Godzilla is a gargantuan, semi-intelligent, indestructible, nuclear-powered dinosaur whose spine lights up when he breathes atomic fire. Forgetting all the cultural iconic status built up around Godzilla and other kaiju franchises, sit with that first sentence for a moment. If there’s no part of you that reacts with childlike wonder and joy at the idea of watching such a creature in action, there’s not much I can say that will convince you why Godzilla is a great franchise.* But I’m going to try anyway.
What drew me in when I first watched a Godzilla movie, despite the campy special effects that didn’t fool me even then, was that these movies invited imagination. While I watched the films, I wasn’t lost in the drama created for me on-screen – most of the movies I watched in those early years were dubbed into English, and badly so – but rather in the surrounding drama I imagined for the characters on screen. Like a lot of folks who like zombie movies or other supernatural genres, I was asking the question of an impossible scenario, “What would I do? What would others do? What would the military do?” and so on. Only as I got older and read the news more often did I realize that the scenario of an unstoppable force of nature leaving a wake of destruction in its path is actually not so impossible. It just doesn’t come in the form of a giant green monster. (The campy special effects actually encouraged imagination, too. As a child, I could “see past” them and imagine my own, cooler, much more realistic images.)
Here’s the thing – Godzilla movies are only ever guilty pleasure movies. Don’t expect sophisticated commentary on environmental or political issues, though plenty of the movies address those topics. Expect to see a lot of buildings and vehicles gets destroyed, expect cheesy dialogue, and expect to laugh. But also realize that this is the longest-running film franchise in the world, and that there’s a reason Godzilla is a household name. He was the first kaiju (no, 1930s King Kong doesn’t count), and one of the most powerful.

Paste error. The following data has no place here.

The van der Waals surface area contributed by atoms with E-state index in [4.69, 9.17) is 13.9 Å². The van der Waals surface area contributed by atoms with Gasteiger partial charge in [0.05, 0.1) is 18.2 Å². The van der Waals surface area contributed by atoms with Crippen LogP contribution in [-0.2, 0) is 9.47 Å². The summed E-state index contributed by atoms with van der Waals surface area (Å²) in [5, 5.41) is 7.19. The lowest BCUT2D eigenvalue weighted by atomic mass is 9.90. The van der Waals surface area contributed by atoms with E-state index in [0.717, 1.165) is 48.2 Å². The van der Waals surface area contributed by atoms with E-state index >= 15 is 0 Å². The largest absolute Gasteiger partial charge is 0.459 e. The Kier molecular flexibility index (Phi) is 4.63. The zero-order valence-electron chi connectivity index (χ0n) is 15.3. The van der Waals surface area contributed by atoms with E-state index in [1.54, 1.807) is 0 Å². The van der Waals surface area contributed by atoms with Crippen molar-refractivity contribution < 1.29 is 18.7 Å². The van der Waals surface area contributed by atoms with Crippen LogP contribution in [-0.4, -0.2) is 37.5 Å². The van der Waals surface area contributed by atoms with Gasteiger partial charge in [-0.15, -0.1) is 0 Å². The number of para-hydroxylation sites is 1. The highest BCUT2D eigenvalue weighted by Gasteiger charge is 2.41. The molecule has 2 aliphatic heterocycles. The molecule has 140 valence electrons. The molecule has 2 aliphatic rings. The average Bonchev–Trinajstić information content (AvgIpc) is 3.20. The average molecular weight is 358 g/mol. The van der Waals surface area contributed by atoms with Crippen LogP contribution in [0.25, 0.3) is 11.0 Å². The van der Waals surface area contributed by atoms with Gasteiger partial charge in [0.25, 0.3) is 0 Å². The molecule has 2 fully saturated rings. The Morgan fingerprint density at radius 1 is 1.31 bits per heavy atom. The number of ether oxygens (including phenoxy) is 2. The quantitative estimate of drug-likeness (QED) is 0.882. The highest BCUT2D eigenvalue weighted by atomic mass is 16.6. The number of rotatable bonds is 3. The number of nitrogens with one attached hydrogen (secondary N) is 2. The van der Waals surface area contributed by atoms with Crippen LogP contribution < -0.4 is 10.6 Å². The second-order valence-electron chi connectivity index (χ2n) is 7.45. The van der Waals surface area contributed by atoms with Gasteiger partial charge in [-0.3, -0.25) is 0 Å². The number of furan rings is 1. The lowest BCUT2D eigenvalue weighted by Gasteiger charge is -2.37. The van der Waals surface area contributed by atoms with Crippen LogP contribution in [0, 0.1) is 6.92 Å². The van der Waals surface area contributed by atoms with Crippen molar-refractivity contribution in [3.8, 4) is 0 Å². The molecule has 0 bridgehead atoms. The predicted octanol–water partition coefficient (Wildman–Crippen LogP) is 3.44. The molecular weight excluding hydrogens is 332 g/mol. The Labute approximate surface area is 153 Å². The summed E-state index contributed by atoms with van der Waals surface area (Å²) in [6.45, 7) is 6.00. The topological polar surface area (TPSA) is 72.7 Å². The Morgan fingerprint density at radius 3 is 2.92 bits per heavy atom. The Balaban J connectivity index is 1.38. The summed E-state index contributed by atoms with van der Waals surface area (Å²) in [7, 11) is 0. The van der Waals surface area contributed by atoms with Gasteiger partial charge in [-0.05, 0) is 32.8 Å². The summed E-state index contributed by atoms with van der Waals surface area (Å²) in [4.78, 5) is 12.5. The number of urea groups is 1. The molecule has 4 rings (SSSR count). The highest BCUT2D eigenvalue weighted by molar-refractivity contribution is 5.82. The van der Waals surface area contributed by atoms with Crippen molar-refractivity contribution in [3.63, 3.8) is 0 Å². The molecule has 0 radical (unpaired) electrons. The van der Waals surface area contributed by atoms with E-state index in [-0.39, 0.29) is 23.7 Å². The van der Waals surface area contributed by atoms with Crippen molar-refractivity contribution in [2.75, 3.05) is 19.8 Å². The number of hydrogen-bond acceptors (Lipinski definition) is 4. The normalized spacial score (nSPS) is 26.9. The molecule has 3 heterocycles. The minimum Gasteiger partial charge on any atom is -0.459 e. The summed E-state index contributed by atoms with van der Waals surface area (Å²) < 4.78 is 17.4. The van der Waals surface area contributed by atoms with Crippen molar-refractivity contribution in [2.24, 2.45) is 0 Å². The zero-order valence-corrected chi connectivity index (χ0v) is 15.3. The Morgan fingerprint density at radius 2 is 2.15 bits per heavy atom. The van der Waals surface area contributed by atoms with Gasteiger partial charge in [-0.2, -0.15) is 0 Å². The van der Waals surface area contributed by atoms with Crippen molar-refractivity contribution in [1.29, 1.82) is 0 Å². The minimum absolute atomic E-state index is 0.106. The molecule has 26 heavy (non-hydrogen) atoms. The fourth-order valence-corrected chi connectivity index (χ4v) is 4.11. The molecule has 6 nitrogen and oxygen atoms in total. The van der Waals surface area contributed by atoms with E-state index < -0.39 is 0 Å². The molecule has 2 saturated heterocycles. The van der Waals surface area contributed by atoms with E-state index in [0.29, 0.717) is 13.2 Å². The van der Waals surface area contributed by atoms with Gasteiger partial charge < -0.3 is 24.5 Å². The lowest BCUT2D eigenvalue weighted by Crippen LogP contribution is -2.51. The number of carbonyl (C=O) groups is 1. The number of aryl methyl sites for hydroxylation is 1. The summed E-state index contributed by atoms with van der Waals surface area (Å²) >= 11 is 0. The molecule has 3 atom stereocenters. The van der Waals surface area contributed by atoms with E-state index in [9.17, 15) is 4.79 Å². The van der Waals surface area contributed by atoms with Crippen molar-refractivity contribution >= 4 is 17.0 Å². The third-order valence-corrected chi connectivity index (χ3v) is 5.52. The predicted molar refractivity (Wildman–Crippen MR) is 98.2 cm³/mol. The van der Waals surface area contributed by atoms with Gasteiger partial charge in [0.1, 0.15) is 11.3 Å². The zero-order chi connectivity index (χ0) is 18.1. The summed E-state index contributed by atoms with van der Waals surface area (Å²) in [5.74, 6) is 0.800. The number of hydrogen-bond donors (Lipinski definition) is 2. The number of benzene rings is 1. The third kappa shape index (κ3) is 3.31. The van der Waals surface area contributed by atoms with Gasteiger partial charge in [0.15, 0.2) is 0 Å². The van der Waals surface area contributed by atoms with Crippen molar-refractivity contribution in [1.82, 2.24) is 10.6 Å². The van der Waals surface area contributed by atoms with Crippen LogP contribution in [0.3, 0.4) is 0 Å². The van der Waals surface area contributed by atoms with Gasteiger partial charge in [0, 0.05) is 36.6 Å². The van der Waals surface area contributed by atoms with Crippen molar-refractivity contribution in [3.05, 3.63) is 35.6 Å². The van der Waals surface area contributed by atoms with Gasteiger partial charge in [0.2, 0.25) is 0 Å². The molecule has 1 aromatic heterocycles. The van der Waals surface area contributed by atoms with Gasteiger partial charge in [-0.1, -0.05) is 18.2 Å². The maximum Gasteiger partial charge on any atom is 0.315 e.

But here’s another plug for Godzilla: there are so many movies in the franchise (over 30!) that if you’re up for a campy movie about a dinosaur that breathes fire you have great variety from which to choose. Interested in musings on the world’s entry into the atomic age from a Japanese perspective? Check out the original Gojira or some of the mid-‘90s films. Want something to watch with your kids? Most of the late ‘60s and early ‘70s films will have you and your kids belly laughing on the couch. Like horror movies? Godzilla vs. Biolante is surprisingly creepy. Heck, Netflix just released the first of a planned trilogy that should appeal anime fans!
With Legendary Pictures putting together the pieces of its “MonsterVerse” and Toho Company showing no sign of ceasing production of its own films, my favorite dinosaur that breathes fire and fights other monsters will be on the big screen for years to come. I hope you’ll join in the fun.
*The only person I’ve ever met who likes Godzilla more than I do has had many people ask him why he’s such a fan. When his pastor asked him one day, he replied, “When I was about five years old, I thought Godzilla was the coolest because he’s a giant dinosaur that breathes fire and fights other monsters.” When his pastor asked why he’s still such a fan, he repeated, “Because he’s a giant dinosaur that breathes fire and fights other monsters.”